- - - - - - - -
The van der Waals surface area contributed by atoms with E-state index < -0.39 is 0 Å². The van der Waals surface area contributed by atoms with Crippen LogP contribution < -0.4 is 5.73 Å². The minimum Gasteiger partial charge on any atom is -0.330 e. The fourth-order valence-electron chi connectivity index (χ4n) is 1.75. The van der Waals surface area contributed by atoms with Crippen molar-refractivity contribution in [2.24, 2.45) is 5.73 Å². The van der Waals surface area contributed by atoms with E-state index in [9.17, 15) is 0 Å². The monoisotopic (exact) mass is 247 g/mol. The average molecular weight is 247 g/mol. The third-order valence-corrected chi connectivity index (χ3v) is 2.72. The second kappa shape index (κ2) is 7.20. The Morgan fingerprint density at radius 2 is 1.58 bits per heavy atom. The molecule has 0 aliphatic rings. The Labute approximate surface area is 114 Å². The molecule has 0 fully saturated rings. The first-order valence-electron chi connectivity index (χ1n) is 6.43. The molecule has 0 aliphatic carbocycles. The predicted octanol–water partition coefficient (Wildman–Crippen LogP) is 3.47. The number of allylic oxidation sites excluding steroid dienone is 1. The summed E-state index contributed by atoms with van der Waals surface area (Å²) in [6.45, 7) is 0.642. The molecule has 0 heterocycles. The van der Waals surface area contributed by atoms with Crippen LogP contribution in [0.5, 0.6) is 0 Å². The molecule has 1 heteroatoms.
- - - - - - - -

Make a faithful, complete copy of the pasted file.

The van der Waals surface area contributed by atoms with E-state index < -0.39 is 0 Å². The van der Waals surface area contributed by atoms with Crippen LogP contribution < -0.4 is 5.73 Å². The minimum Gasteiger partial charge on any atom is -0.330 e. The fourth-order valence-electron chi connectivity index (χ4n) is 1.75. The van der Waals surface area contributed by atoms with Crippen molar-refractivity contribution in [2.24, 2.45) is 5.73 Å². The van der Waals surface area contributed by atoms with E-state index in [9.17, 15) is 0 Å². The monoisotopic (exact) mass is 247 g/mol. The average molecular weight is 247 g/mol. The third-order valence-corrected chi connectivity index (χ3v) is 2.72. The second kappa shape index (κ2) is 7.20. The Morgan fingerprint density at radius 2 is 1.58 bits per heavy atom. The molecule has 0 aliphatic rings. The Labute approximate surface area is 114 Å². The molecule has 0 fully saturated rings. The first-order valence-electron chi connectivity index (χ1n) is 6.43. The molecule has 0 aliphatic carbocycles. The predicted octanol–water partition coefficient (Wildman–Crippen LogP) is 3.47. The number of allylic oxidation sites excluding steroid dienone is 1. The summed E-state index contributed by atoms with van der Waals surface area (Å²) in [6.45, 7) is 0.642. The molecule has 0 heterocycles. The van der Waals surface area contributed by atoms with Crippen LogP contribution in [0.5, 0.6) is 0 Å². The molecule has 1 heteroatoms.